Nepal's government is aggressively pursuing journalists and it could get worse under a new legislationThe detention of and subsequent charges filed against journalist Arjun Giri earlier this week under the Electronic Transaction Act for publishing a story about a local businessman has reignited the conversation about existing and proposed laws in Nepal, which media advocates say could be used to stifle press freedom.
The detention of and subsequent charges filed against journalist Arjun Giri earlier this week under the Electronic Transaction Act for publishing a story about a local businessman has reignited the conversation about existing and proposed laws in Nepal, which media advocates say could be used to stifle press freedom.
According to Federation of Nepali Journalists, dozens of reporters and editors have been arrested, detained and fined in the last decade since the Electronic Transaction Act, which intends to authenticate banking transactions and discourage cybercrime—and is not related to journalists or media—came into effect in 2006. Authorities have been using the vaguely worded provisions in the law to take action against not just journalistic work published online but also social media posts they deem “improper”.
Last November, a committee that included members of the federation sent the government a recommendation to repeal these sections and also look into the stringent provisions in the new penal code, which could also curtail press freedom. Around the same time, Nepal Police made a commitment at an event organized by Press Council Nepal and the federation that they wouldn’t pursue charges against journalists filed under the electronic transaction act, but would instead send it to the press council.
But the dogged pursuit of complaints by the police, like in Giri’s case, and the steady flow of cases filed at the Kathmandu District Court against journalists for cybercrimes show that authorities continue to target journalists under the electronic transaction act.
Govinda Acharya, the chair of the Federation of Nepali Journalists, says it is frustrating to see the government and police backtrack from their repeated commitment to refrain from using the act against the press.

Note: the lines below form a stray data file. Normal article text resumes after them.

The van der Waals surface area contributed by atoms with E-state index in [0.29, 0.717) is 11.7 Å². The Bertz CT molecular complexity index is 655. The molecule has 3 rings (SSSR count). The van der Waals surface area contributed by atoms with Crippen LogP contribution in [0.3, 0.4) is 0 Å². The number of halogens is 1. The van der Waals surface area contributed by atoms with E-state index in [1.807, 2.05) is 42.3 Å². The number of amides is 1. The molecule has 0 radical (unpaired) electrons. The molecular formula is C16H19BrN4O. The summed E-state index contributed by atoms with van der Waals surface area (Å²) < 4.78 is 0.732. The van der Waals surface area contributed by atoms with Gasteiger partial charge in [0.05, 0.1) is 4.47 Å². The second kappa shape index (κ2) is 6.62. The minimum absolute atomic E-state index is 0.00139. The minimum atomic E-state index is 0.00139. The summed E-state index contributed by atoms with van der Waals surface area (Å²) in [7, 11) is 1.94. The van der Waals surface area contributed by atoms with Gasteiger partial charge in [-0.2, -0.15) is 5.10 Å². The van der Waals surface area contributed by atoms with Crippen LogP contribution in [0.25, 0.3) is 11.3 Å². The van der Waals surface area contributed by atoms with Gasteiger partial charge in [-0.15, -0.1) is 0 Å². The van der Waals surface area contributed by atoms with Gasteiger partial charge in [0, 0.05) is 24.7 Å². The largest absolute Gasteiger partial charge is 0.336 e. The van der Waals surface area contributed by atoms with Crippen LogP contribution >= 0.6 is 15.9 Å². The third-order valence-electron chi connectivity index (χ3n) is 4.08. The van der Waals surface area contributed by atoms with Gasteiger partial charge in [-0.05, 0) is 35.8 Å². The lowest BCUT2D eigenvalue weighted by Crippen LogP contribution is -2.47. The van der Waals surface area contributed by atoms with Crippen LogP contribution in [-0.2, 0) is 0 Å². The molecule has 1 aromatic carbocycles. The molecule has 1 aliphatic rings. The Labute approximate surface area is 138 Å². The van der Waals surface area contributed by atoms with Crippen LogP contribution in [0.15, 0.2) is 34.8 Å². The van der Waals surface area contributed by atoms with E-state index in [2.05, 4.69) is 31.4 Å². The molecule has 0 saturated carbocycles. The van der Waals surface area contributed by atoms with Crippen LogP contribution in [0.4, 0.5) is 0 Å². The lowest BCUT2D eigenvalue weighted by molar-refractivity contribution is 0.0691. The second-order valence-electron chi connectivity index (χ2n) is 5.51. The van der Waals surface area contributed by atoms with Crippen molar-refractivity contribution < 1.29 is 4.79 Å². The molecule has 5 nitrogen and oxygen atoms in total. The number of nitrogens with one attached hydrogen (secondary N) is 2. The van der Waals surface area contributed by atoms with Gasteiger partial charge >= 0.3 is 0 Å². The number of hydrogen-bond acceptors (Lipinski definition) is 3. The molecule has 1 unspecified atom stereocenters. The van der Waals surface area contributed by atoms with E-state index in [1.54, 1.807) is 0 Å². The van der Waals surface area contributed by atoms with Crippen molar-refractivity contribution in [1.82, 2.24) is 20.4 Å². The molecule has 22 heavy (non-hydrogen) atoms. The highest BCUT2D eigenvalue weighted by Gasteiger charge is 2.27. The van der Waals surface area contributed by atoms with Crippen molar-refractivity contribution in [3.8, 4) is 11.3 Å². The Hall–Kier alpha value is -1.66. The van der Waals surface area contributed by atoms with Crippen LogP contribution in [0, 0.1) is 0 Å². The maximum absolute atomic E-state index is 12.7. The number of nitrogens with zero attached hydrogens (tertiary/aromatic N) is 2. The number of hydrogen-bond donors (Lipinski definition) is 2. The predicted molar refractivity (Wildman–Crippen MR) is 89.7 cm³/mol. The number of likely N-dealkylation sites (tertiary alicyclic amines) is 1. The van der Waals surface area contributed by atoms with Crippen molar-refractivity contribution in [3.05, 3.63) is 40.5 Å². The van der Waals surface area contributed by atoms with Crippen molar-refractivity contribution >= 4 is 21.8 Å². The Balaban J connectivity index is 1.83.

“The intention of the police is questionable since they frequently use Electronic Transaction Act at the request of politicians or influential businessmen to quash voices critical of power centres,” said Acharya.
Last year, Birgunj-based journalist Ram Saraf learnt it the hard way. He was accused of cybercrime under the Electronic Transaction Act and taken to court for publishing a story online about a family feud of Mohammad Sahabuddin of Parsa, a local leader from the opposition Nepali Congress party. Currently, all cases filed under this law are only heard at Kathmandu District Court, which makes it harder for people like Saraf who reside outside Kathmandu.
In a telephone interview with the Post, Saraf recalled the stressful period and said he felt being treated unfairly throughout the entire episode even though he had published a story backed by evidence.
“This law allows powerful people to pin down journalists if we are critical of them,” said Saraf. “I have been a journalist for over 15 years, and I know what is journalism and what is not.”
Nepal’s steady decline in international press freedom rankings is a reflection of the increasingly stringent laws aimed at tightening free speech and press freedom in the country. According to the latest World Press Freedom Index, published by Reporters Without Borders, Nepal has slipped from 100th to 106th position among 180 countries.
Free speech advocates say authorities have been using provisions in the act as a weapon to curtail freedom of speech online. According to Freedom Forum, a civil liberty group that advocates free speech, four journalists were detained under this law last year.
In 2016, a case was filed at the Supreme Court against section 47 of the Electronic Transaction Act, arguing that it curtailed freedom of expression guaranteed by the constitution. The case came a year after India’s Supreme Court struck down a similar internet censorship law.
The next hearing for the case is slated for May. But since there is another legislation—the IT management bill—in the parliament, which will replace the existing Electronic Transaction Act, lawyers following the case closely say they aren’t very optimistic about the court’s decision.
“I don’t think the court will declare these ambiguous sections unconstitutional because the current act will soon be replaced by the new IT management act,” said advocate Semanta Dahal.
Legal advocates say they are also wary about the proposed provisions in the new IT bill, currently under discussion at the parliament, which leaves plenty of room for interpretation that could curtail freedom of expression online.
The past couple of years has seen an uptick in the laws and regulations to tighten online space worldwide. Democratically elected leaders in Asia have been on the forefront trying to silence dissent, put restrictions on the media, and crack down on individuals who share memes and posts that “offend” politicians. From the Philippines to Cambodia and India, people have been arrested and punished for expressing views online that didn’t sit well with their governments.
If the new IT bill gets passed in its current form, experts say, Nepal will be following the footsteps of countries who have unleashed revenge on dissenting voices by cracking down on internet use.
“While the new IT act is required to address several issues,” said Dahal, “it shouldn’t try to kill the spirit of the constitution by tightening the noose on freedom of expression.”